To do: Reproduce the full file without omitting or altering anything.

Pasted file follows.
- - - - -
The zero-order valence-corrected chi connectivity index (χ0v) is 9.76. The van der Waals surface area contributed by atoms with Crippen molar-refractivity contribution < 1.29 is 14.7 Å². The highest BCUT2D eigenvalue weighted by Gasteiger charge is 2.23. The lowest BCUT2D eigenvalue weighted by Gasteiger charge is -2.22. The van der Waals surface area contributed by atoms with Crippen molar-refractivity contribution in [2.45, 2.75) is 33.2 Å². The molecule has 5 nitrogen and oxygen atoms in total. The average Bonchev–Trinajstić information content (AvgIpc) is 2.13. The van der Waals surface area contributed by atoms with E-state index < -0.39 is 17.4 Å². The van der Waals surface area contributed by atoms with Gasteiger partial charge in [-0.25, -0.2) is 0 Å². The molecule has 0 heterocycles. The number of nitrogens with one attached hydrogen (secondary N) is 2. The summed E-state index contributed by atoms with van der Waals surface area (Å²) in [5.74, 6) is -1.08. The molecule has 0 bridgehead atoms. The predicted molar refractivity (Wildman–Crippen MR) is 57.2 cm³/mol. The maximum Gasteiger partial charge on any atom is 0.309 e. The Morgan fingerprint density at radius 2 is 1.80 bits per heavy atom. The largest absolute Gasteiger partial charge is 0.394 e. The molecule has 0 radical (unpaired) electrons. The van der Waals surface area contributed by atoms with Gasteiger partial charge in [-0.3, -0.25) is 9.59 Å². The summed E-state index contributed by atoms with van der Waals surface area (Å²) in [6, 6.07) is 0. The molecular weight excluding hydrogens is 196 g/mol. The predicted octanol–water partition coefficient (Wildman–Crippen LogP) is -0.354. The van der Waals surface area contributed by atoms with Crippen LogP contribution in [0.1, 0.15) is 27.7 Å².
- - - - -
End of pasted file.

The zero-order valence-corrected chi connectivity index (χ0v) is 9.76. The van der Waals surface area contributed by atoms with Crippen molar-refractivity contribution < 1.29 is 14.7 Å². The highest BCUT2D eigenvalue weighted by Gasteiger charge is 2.23. The lowest BCUT2D eigenvalue weighted by Gasteiger charge is -2.22. The van der Waals surface area contributed by atoms with Crippen molar-refractivity contribution in [2.45, 2.75) is 33.2 Å². The molecule has 5 nitrogen and oxygen atoms in total. The average Bonchev–Trinajstić information content (AvgIpc) is 2.13. The van der Waals surface area contributed by atoms with E-state index < -0.39 is 17.4 Å². The van der Waals surface area contributed by atoms with Gasteiger partial charge in [-0.25, -0.2) is 0 Å². The molecule has 0 heterocycles. The number of nitrogens with one attached hydrogen (secondary N) is 2. The summed E-state index contributed by atoms with van der Waals surface area (Å²) in [5.74, 6) is -1.08. The molecule has 0 bridgehead atoms. The predicted molar refractivity (Wildman–Crippen MR) is 57.2 cm³/mol. The maximum Gasteiger partial charge on any atom is 0.309 e. The Morgan fingerprint density at radius 2 is 1.80 bits per heavy atom. The largest absolute Gasteiger partial charge is 0.394 e. The molecule has 0 radical (unpaired) electrons. The van der Waals surface area contributed by atoms with Gasteiger partial charge in [-0.3, -0.25) is 9.59 Å². The summed E-state index contributed by atoms with van der Waals surface area (Å²) in [6, 6.07) is 0. The molecular weight excluding hydrogens is 196 g/mol. The predicted octanol–water partition coefficient (Wildman–Crippen LogP) is -0.354. The van der Waals surface area contributed by atoms with Crippen LogP contribution in [0.1, 0.15) is 27.7 Å².